- Miles per hour: \( 0.03 \, \text{mm/s} \times 0.00223694 \approx 0.0000671 \, \text{mph} \)

Therefore, the speed of blood in the aorta is approximately 1.188 kilometers per hour or 0.738 miles per hour, while in the capillaries, it is about 0.000108 kilometers per hour or 0.0000671 miles per hour.

Here is a visual image of the speed of blood for you to ponder:

(NOTE: this image was created by my robot. Some of the symbols beside the numbers look a bit off. Let's work with the image as it is. Please take a look at the numbers in the list above the image.)

Moving On!

It is time to look into the cellular level of the average human being. How fast are the cells moving?

The speed at which the cells in the human body move varies greatly depending on the type of cell and its function. Here are a few examples:

1. **Blood Cells**: Red blood cells move along with the blood flow, which, as mentioned earlier, can range from around 1.188 km/h in the aorta to much slower speeds in the capillaries.

2. **Immune Cells**: White blood cells can move independently and are known for their ability to migrate to sites of infection or injury. Their speed can vary, but some, like neutrophils, can move at speeds up to 30 micrometers per minute (which is very slow on a human scale).

3. **Nerve Impulses**: While not cells themselves, nerve impulses (the movement of signals through neurons) can travel at speeds up to 120 meters per second in myelinated neurons, which is very fast compared to the movement of other cells.

4. **Sperm Cells**: In human reproduction, sperm cells are known for their motility, moving at speeds of about 0.2 to 0.8 mm/s.

5. **Cell Division and Migration**: In processes like wound healing or growth, cells can move and divide. This movement is typically very slow and measured over hours or days.

It's important to note that most cells in the body are stationary, integrated into tissues and organs, and do not move independently. The cells that do move do so at speeds that are appropriate for their biological functions and are generally quite slow when compared to macroscopic movement.

The average human body is estimated to contain approximately 37.2 trillion cells. This number is an approximation, as the exact number can vary depending on the size and health of the individual. The human body comprises a wide variety of cell types, each specialized for different functions. This estimate includes all the different types of cells, from blood cells to skin cells to neurons.

And there is a lot of other parts that make you up.

Those parts get increasingly smaller, too.

All the stuff that makes up the molecules that are part of you, those parts are moving.
The atoms are moving because the parts of the atoms are moving. And the parts that are parts of the parts of the atoms that are parts of the molecules that are part of you...those parts of parts of parts, they are all moving.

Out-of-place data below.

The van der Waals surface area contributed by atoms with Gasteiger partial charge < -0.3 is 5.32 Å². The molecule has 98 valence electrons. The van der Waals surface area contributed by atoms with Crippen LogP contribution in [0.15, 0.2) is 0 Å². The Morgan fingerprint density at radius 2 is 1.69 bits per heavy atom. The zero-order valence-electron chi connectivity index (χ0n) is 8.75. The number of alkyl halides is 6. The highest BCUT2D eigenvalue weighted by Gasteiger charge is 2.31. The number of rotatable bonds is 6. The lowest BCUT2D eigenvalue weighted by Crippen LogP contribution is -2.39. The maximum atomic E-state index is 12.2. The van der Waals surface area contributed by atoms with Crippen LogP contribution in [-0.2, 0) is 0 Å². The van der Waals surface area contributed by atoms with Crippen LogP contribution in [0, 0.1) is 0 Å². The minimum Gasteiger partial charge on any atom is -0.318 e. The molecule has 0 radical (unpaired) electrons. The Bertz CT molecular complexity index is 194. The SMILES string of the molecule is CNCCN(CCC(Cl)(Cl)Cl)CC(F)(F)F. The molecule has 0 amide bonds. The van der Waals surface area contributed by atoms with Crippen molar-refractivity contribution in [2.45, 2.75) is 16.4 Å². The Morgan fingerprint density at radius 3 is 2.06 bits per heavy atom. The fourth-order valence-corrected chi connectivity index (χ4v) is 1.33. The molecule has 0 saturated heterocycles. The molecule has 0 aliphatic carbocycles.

And they are moving...FAST!

Now we do a deep dive into some more facts. Hang on. It's worth it.

Estimating the number of molecules in the average human adult involves some approximations and assumptions, as the human body is composed of a vast array of different types of molecules. However, one common approach is to consider the body's water content, as water molecules make up a significant portion of the human body.

1. Body Weight and Water Content:
   - The average adult human weighs about 70 kilograms (154 pounds).
   - Approximately 60% of the human body is water.

2. Water Molecule Count:
   - Water (H₂O) has a molar mass of about 18 grams per mole.
   - A mole of any substance contains Avogadro's number of molecules, which is approximately \(6.022 \times 10^{23}\) molecules.

3. Calculations:
   - The total mass of water in the average adult is \(70 \text{ kg} \times 0.60 = 42 \text{ kg}\).
   - The number of moles of water in 42 kg is \( \frac{42,000 \text{ g}}{18 \text{ g/mol}} \).
   - The total number of water molecules is the number of moles multiplied by Avogadro's number.

Let's calculate the estimated number of water molecules in the average human adult.

The estimated number of water molecules in the average human adult is approximately \(1.41 \times 10^{27}\). This calculation is based on the assumption that 60% of the body's weight is water and uses the properties of water molecules. However, it's important to note that this is a rough estimate, as the human body contains many other types of molecules in addition to water.

To provide a rough estimate of the number of non-water molecules in the human body, we can use the same method as for water molecules, taking into account the different proportions and average molar masses of the main molecular components. This estimate will be very rough and should be taken as a general indication rather than a precise calculation.

1. Body Weight and Component Percentages:
   - Average adult body weight: 70 kg (154 lbs).
   - Proteins: 16% of body weight.
   - Lipids: 15% of body weight.
   - Nucleic Acids: A small fraction, say 1% for simplicity.
   - Carbohydrates: Let's estimate 2% of body weight.

2. Average Molar Masses (Simplistic Estimates):
   - Proteins: ~50,000 g/mol.
   - Lipids: ~800 g/mol (typical triglyceride).
   - Nucleic Acids: ~330 g/mol (average nucleotide).
   - Carbohydrates: ~180 g/mol (e.g., glucose).

3. Calculating the Number of Molecules:
   - For each component: \(\text{Number of Molecules} = \frac{\text{Mass in grams} \times \text{Avogadro's number}}{\text{Molar Mass}}\).

We'll perform these calculations for each of the main non-water components.

Here's a rough estimate of the number of various non-water molecules in the average human adult: